Well, this wasn’t where I was expecting to be today.
I have had the craziest last month: fighting an intense sinus infection and bronchitis and traveling and speaking throughout – to awesome churches in Pennsylvania, Texas, Oregon, and Florida; a corporation in Baltimore; a school in Virginia. (That looks like too small of a list! I’m sure I’m forgetting someone!) I had a great time despite the coughing and wheezing, but boy was I looking forward to my upcoming three weeks at HOME! Yesterday, I was finishing up a long 8 days on the road at a wonderful church in Fort Lauderdale, and so eager to get back home to Jeff and the kids that night. My staff, seeing that I was desperately in need to “find rest” and NOT be a hypocrite as I release my new devo/book by that name, had cancelled everything on my calendar for today, so I could sleep in, relax, laze around, and get a few good naps in.
Instead, I ended up sleeping on the visitor lounge sofa in an ICU in Virginia.
I finished the final pastoral interview of the weekend at the 1 pm service yesterday at Calvary Fellowship in Fort Lauderdale, walked offstage, picked up my phone, and saw a text that my dad had just had a stroke.
The wonderful people at Calvary rallied fast, praying, packing me up and and driving me at high speeds to the airport so I could try to catch an earlier flight back to Atlanta, then grab a connecting plane on to Virginia that night. Everything worked. Delta was amazing, getting me on an earlier flight that was technically overbooked, putting me up front so I could get off the plane fast, race through the airport, and catch a 24-minute connection to the next flight.
Enterprise was amazing, going out of their way to give me flexibility on the rental car, since I don’t know how long I’ll be here. I drove quickly through the night to the semi-rural area where my parents live, and arrived in the ICU at almost 10 pm, to hug my daddy.
And that is when all the rushing came to a screeching halt.
It is amazing how something like this puts everything in perspective and forces someone like me to slow down. Suddenly, instead of bright airport lights, the low light of a room in ICU. Instead of a bustle of 400 women packed into a fun, loud, larger-than-life women’s conference, there’s a wide, quiet hospital floor with a few night nurses at the station and a lot of space. Instead of loudspeaker announcements, the gentle beeping of machines and the gentle whisper of my mom talking with the nurses, monitoring how my precious father is doing.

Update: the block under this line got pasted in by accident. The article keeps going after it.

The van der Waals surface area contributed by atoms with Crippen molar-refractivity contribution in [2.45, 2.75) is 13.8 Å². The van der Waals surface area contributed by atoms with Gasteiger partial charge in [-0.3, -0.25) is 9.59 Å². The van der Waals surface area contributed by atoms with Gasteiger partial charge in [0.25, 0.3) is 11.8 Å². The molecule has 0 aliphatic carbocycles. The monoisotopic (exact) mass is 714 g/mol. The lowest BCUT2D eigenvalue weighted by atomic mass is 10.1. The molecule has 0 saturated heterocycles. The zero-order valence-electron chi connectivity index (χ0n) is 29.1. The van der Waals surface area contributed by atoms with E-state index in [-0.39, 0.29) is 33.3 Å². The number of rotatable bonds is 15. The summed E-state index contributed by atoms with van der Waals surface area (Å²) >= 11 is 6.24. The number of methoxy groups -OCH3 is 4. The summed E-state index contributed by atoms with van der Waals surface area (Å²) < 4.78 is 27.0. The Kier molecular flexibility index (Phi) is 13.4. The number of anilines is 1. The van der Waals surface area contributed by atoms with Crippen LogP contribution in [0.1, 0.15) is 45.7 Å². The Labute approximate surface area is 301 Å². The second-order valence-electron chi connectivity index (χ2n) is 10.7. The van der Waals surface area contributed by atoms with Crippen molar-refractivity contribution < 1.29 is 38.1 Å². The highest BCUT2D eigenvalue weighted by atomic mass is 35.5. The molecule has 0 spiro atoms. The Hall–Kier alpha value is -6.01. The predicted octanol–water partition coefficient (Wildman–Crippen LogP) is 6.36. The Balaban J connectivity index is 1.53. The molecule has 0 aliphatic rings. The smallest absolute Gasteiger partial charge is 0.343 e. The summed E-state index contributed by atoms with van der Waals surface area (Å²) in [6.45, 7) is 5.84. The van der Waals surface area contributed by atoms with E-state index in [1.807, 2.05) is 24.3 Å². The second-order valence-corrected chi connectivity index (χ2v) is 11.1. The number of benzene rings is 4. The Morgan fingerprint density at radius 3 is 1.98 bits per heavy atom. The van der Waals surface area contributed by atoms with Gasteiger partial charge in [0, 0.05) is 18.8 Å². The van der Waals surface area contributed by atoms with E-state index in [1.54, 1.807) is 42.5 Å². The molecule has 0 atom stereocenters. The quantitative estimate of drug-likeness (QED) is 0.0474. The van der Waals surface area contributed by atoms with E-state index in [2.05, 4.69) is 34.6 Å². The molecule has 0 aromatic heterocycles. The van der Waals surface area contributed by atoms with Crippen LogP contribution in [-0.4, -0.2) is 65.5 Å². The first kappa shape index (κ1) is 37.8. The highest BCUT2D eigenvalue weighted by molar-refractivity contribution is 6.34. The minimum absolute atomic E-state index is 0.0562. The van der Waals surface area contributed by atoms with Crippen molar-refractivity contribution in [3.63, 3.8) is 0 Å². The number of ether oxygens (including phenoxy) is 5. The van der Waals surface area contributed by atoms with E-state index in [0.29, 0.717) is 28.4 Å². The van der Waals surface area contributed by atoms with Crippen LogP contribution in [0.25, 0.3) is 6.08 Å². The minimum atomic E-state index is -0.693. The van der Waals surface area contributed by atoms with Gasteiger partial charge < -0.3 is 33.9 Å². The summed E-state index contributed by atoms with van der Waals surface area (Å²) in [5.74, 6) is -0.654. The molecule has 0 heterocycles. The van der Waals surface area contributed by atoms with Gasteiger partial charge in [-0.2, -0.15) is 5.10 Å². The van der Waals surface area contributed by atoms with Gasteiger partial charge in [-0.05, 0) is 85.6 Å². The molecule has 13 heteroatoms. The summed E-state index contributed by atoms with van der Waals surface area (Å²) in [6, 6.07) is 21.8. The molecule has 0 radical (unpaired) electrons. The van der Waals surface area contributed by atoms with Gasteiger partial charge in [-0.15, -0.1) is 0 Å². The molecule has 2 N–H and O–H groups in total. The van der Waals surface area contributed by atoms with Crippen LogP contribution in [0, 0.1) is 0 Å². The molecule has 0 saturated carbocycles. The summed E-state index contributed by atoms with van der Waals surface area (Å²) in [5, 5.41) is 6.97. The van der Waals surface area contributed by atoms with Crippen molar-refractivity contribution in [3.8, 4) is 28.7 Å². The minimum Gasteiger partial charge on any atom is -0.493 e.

And he is doing okay. He is stable so far. He hasn’t had bleeding in the brain or any of the scary things that come from giving the anti-clotting meds they used. But he’s frustrated. He can’t remember the names of his grandchildren. He loves them so much. But he can’t retrieve their names right now. His depth perception is off. Letters and numbers don’t make sense at the moment. My brilliant, Ph.D economist father was impacted three years ago by a massive stroke and he has been clawing his way back. Now, a smaller stroke, on the other side of his brain.
And this the greatest adjustment for someone like me: dealing with absolute uncertainty. I’m a problem-solver. I figure out how to get stuff done. But I can’t do much about this. And the answers are all uncertain. What will the impacts of this stroke be? No one knows. It’s simply too early. Let his brain rest and see what comes back. When will we get the results of the MRI? We don’t know. Give it a few hours. When will the doctor be by to talk to us? There’s no way to tell. It depends on what else is going on. How about the PT and OT people? They might come by today. Or they might not. It depends on his results, and other factors. There’s no way of knowing.
For someone like me, those are very frustrating answers!
And yet. Those answers really do capture reality. We don’t know. There’s no way of knowing. We’re not in control.
Today, I’m grateful that our family knows the One who is in control. My parents had so many plans for their next few years, involving selling their house and moving to a retirement community near us. Oh, I pray that is still possible! But no matter what happens, we do not have to worry. We are uncertain but our God is not. And we’re praying for Him to bring full and complete recovery to my dad. And for peace for my mom and us in the process.
Shaunti received her graduate degree from Harvard University and was an analyst on Wall Street before unexpectedly becoming a social researcher, best-selling author and popular speaker. Today, she applies her analytical skills to investigating eye-opening, life-changing truths about relationships, both at home and in the workplace. Her groundbreaking research-based books, such as For Women Only, have sold more than 2 million copies in 23 languages and are widely read in homes, counseling centers and corporations worldwide.
Her newest book, The Kindness Challenge, is catalyzing a movement of kindness across the country and beyond. Dozens of prominent organizations and leaders are coming together to do The 30-Day Kindness Challenge, and encourage their followers to do the same.